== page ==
The road movie is a quintessential part of American cinema. Some would argue that Will Ferrell is a quintessential part of American comedy. Until recently, trans stories have not been a quintessential part of mainstream media, often ignored or reserved for subculture-like spaces. Ironically, all three topics combine in Josh Greenbaum’s latest film and fourth documentary feature, Will & Harper.
Will Ferrell first met Harper Steele back in the 1990s on Saturday Night Live. The latter was hired as a writer, while the former was placed in the cast. Ferrell’s appreciation for Steele is felt early on in the film when he remarks that many of the writers didn’t know what to do with him. He credits much of his career decisions to Steele, from to his stint in a Lifetime movie to the Spanish-speaking Western Casa De Mi Padre.
Early in its runtime, Ferrell details the email Steele sent him where she reveals that she is a transwoman. Steele, who appears onscreen soon after still feels apprehensive about where their friendship will go from here and explains that the one thing she will miss about her life pretransition would be road-tripping and visiting the underbelly of America.
Will quickly suggests that they take the trip together traveling to various parts of the country, from attending an Indiana Pacers game, to visiting Harper’s childhood home, to hot air-ballooning in Albuquerque with Will Forte. It’s through those experiences that the pair not only become closer together but where Farrell experiences the fears and hardships Harper could experience the rest of her life.
Director Josh Greenbaum is no stranger to the comedic documentary. There’s one scene in Too Funny To Fail, a doc about Dana Carvey’s failed TV show that still makes me dissolve into laughter. In his past work, Greenbaum used mainly talking head interviews where he would step in with the occasional question, reenactment, or archival footage. In Will & Harper, he lets them take the lead the entire time, relying on these showbiz professionals to lead the way. The one thing that took away from the experience was the constant needle drops which detracted from the story.
Though parts are clearly planned out and orchestrated, Greenbaum leaves room for both people to be themselves. Ferrell shows up in costume numerous times and isn’t afraid to perform bits for the camera. Steele may be quieter than her friend, but she is even more open, asking hard questions and sharing her fears about frequenting the seedy bars and greasy diners she used to go to before she transitioned.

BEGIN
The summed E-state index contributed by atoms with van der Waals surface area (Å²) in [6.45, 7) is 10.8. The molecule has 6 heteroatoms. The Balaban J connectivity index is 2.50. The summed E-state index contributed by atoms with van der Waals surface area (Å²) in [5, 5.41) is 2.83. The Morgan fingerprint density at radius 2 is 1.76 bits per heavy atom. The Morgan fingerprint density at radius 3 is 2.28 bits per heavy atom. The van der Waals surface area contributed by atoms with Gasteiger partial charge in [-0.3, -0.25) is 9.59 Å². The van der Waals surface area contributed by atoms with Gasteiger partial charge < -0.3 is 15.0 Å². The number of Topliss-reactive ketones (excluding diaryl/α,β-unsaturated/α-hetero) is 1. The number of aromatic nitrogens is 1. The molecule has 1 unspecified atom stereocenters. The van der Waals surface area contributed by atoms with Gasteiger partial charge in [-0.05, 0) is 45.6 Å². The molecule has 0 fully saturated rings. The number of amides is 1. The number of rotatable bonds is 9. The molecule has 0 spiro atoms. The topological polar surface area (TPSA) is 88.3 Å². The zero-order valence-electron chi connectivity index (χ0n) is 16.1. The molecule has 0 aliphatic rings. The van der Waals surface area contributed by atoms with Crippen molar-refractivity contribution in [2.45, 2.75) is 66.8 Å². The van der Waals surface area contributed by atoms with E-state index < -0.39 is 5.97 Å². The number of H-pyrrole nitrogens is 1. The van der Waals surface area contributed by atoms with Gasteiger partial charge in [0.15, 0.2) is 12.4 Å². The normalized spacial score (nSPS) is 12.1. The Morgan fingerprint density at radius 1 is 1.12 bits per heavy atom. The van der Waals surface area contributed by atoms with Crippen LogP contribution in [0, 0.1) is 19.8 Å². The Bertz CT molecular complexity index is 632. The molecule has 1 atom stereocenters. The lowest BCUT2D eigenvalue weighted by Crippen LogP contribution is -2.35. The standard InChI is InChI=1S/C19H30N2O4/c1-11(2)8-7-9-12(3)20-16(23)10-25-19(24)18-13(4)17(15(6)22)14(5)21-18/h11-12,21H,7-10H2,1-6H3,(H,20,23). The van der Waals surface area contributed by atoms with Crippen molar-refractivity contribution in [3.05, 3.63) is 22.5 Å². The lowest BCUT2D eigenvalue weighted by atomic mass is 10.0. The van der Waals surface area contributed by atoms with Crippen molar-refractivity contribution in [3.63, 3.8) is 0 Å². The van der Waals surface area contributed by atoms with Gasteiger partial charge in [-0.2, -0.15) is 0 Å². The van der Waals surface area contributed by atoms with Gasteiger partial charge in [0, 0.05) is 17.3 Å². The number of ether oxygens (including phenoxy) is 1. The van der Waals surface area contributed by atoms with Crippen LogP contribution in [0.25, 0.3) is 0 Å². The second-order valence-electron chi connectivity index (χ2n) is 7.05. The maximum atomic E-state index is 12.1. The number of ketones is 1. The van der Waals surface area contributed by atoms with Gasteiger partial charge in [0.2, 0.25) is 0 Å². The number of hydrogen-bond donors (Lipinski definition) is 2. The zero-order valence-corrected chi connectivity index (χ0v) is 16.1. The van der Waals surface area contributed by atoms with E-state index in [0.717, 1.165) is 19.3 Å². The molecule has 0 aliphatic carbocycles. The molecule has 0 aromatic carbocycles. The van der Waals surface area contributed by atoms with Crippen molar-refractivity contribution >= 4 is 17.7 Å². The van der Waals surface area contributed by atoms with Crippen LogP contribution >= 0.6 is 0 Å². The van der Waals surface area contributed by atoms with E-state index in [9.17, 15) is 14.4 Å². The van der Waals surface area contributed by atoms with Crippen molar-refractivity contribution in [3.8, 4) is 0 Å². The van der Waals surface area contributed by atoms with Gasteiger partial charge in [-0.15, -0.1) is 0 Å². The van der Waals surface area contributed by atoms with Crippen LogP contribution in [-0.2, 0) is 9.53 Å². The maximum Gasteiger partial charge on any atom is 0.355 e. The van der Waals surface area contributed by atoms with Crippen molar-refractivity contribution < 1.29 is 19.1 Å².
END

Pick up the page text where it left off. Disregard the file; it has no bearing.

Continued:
Ferrell and Steele are a dynamic cinematic duo. The former SNL cast member knows when to perform for the camera and when to let Harper have her moment. Without trying, Ferrell models how to be an ally and that includes making mistakes. He regrets not educating himself on Indiana Eric Holcomb’s support of banning gender-affirming before meeting him. He breaks down in Texas after a bit he does draw attention to the duo and vile comments about Harper’s existence show up on the internet.
Don’t get me wrong, Will & Harper is hilarious. While the film is an exploration of friendship and allyship first, it feels like a masterclass in comedy. They meet up with several of their colleagues including Tina Fey, Seth Meyers, Colin Jost, Paua Pell, Tim Meadows, Molly Shannon, and the aforementioned Forte.
In some flyover state, Kristen Wiig, who was a part of that Lifetime movie and worked with Greenbaum on the underrated Barb and Starr Go To Vista Del Mar, is asked by the duo to write a theme song for their trip. The pair have a lot of demands, needing it to be funny but also bring a tear to the eye and somehow both jazzy and country at the same time. Ferrell and Steele check in with her throughout the film with no response, however, we do get a delightful little number during the credits that starts along the lines of “Harper and Will go west. Just two old friends and a new pair of breasts.”
Will & Harper is probably the most important film Ferrell will ever make. We don’t often see depictions of older people transitioning and being so vulnerable about their journey. Even more than that, the film smartly capitalizes on Ferrell’s persona. Known for his often bro-y and sophomoric fare, he and his team have made something that transpeople of all ages can not only relate to but watch with those in their lives who might not yet be allies but call themselves Ferrell fans. This film will build connections, start conversations, induce laughing fits, and even save lives along the way.